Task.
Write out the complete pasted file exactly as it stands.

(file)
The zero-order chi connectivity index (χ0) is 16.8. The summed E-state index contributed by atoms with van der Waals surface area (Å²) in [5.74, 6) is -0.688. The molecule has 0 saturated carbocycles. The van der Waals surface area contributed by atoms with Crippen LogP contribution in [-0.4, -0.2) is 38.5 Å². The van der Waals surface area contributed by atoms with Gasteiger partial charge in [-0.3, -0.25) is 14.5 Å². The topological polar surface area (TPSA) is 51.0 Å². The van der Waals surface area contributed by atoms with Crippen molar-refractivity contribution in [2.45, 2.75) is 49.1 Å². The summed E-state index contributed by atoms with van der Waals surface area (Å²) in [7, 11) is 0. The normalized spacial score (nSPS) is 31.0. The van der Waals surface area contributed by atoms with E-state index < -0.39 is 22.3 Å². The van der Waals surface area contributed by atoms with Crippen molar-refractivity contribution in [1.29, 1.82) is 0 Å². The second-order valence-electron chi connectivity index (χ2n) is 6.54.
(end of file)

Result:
The zero-order chi connectivity index (χ0) is 16.8. The summed E-state index contributed by atoms with van der Waals surface area (Å²) in [5.74, 6) is -0.688. The molecule has 0 saturated carbocycles. The van der Waals surface area contributed by atoms with Crippen LogP contribution in [-0.4, -0.2) is 38.5 Å². The van der Waals surface area contributed by atoms with Gasteiger partial charge in [-0.3, -0.25) is 14.5 Å². The topological polar surface area (TPSA) is 51.0 Å². The van der Waals surface area contributed by atoms with Crippen molar-refractivity contribution in [2.45, 2.75) is 49.1 Å². The summed E-state index contributed by atoms with van der Waals surface area (Å²) in [7, 11) is 0. The normalized spacial score (nSPS) is 31.0. The van der Waals surface area contributed by atoms with E-state index < -0.39 is 22.3 Å². The van der Waals surface area contributed by atoms with Crippen molar-refractivity contribution in [1.29, 1.82) is 0 Å². The second-order valence-electron chi connectivity index (χ2n) is 6.54.